Departure or extend your stay in Krakow.

Route large icon

Route overview

The entire tour is flat or gently undulating terrain. The climbs are no problem even for less adept cyclists or children. Day 6 has two slightly longer climbs (about a 150 m height differential).

Total distance cycled: 229 km

Route Map (For guidance only):

Routes maybe subject to change or alteration. All route notes, maps and day-by-day information will be given to you upon arrival at the first hotel or at the welcome meeting. GPS/GPX Files are available for most our the cycling holidays we offer. Please ask us for details.

What’s included

  • 7 nights accommodation
  • Standard Bike hire
  • Luggage transfers from hotel to hotel
  • Transport Krakow-Zab and Stary Sacz-Krakow
  • Klezmer concert on the last evening
  • Route maps and descriptions

Not included

  • Flights to/from the start and finish
  • Evening meals (unless stated)
  • Local daily taxes (Payable at the hotel)
  • Helmets
  • Water Bottles
  • Travel Insurance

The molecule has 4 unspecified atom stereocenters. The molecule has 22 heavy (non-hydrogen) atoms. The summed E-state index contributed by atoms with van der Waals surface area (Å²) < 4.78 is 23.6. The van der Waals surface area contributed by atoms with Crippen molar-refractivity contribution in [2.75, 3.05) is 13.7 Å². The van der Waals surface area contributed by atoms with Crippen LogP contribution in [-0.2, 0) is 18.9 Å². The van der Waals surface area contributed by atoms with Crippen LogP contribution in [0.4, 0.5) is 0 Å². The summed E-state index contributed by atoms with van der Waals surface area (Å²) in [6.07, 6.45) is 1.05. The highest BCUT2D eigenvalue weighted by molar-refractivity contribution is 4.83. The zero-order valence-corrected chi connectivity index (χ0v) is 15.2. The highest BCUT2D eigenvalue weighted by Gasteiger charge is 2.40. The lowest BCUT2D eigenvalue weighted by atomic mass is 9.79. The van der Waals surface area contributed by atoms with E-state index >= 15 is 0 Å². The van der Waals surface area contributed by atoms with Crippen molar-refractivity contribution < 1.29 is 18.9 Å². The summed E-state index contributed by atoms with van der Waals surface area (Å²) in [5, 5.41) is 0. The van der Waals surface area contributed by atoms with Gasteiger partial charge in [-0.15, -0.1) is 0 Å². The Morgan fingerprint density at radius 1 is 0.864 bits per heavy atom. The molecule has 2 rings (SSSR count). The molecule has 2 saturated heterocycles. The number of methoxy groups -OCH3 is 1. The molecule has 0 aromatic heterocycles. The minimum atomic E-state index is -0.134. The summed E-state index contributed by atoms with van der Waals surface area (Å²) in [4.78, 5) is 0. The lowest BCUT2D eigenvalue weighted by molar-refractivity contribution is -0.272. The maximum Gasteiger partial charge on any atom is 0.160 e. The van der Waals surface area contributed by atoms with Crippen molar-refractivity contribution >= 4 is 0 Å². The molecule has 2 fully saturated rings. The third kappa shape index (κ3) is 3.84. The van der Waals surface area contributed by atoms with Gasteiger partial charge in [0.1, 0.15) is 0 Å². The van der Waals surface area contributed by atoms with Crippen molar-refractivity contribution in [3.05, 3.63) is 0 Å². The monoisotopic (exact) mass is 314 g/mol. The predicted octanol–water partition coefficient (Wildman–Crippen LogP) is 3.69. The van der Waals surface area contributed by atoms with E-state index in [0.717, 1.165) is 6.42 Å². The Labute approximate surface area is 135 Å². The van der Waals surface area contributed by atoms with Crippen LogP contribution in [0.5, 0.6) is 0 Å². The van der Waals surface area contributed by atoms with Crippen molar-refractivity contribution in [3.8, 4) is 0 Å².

• Bike Insurance (unless stated)
  • Welcome Meetings (unless stated)
  • Transfers (unless included)
Whats included

Check Availability

We have put together a fantastic selection of self-guided cycling holidays throughout Europe. All prices shown are per person and exclude flights.

Tip: To book, please select a day of the week that the cycling holiday is operating on. If the tour starts daily, you can pick any date. If there is a specific start date e.g. Saturday or Sunday only, please choose the right day of departure from the list of options.

We are still updating the website with the latest dates and prices, however, all cycling holidays are available. To find out the most up-to-date details, please send us a contact form.